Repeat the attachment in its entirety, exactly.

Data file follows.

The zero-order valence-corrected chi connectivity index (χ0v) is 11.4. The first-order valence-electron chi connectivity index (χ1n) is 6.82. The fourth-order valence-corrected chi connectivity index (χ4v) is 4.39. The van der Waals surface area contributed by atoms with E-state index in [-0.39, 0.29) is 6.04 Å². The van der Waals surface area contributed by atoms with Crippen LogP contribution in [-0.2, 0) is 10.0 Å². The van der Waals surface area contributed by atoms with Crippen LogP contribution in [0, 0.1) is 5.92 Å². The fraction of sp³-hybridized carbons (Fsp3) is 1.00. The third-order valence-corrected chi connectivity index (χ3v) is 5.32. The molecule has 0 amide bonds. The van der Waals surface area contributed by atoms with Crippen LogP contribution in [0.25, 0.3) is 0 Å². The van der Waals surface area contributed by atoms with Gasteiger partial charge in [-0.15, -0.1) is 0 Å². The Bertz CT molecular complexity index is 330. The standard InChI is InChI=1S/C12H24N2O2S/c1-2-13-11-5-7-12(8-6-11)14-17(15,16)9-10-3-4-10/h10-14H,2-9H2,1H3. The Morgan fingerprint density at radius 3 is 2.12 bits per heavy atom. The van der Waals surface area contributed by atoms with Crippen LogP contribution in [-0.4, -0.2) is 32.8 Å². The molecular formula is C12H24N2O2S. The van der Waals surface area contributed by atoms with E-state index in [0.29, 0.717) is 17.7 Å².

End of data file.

The zero-order valence-corrected chi connectivity index (χ0v) is 11.4. The first-order valence-electron chi connectivity index (χ1n) is 6.82. The fourth-order valence-corrected chi connectivity index (χ4v) is 4.39. The van der Waals surface area contributed by atoms with E-state index in [-0.39, 0.29) is 6.04 Å². The van der Waals surface area contributed by atoms with Crippen LogP contribution in [-0.2, 0) is 10.0 Å². The van der Waals surface area contributed by atoms with Crippen LogP contribution in [0, 0.1) is 5.92 Å². The fraction of sp³-hybridized carbons (Fsp3) is 1.00. The third-order valence-corrected chi connectivity index (χ3v) is 5.32. The molecule has 0 amide bonds. The van der Waals surface area contributed by atoms with Crippen LogP contribution in [0.25, 0.3) is 0 Å². The van der Waals surface area contributed by atoms with Gasteiger partial charge in [-0.15, -0.1) is 0 Å². The Bertz CT molecular complexity index is 330. The standard InChI is InChI=1S/C12H24N2O2S/c1-2-13-11-5-7-12(8-6-11)14-17(15,16)9-10-3-4-10/h10-14H,2-9H2,1H3. The Morgan fingerprint density at radius 3 is 2.12 bits per heavy atom. The van der Waals surface area contributed by atoms with Crippen LogP contribution in [-0.4, -0.2) is 32.8 Å². The molecular formula is C12H24N2O2S. The van der Waals surface area contributed by atoms with E-state index in [0.29, 0.717) is 17.7 Å².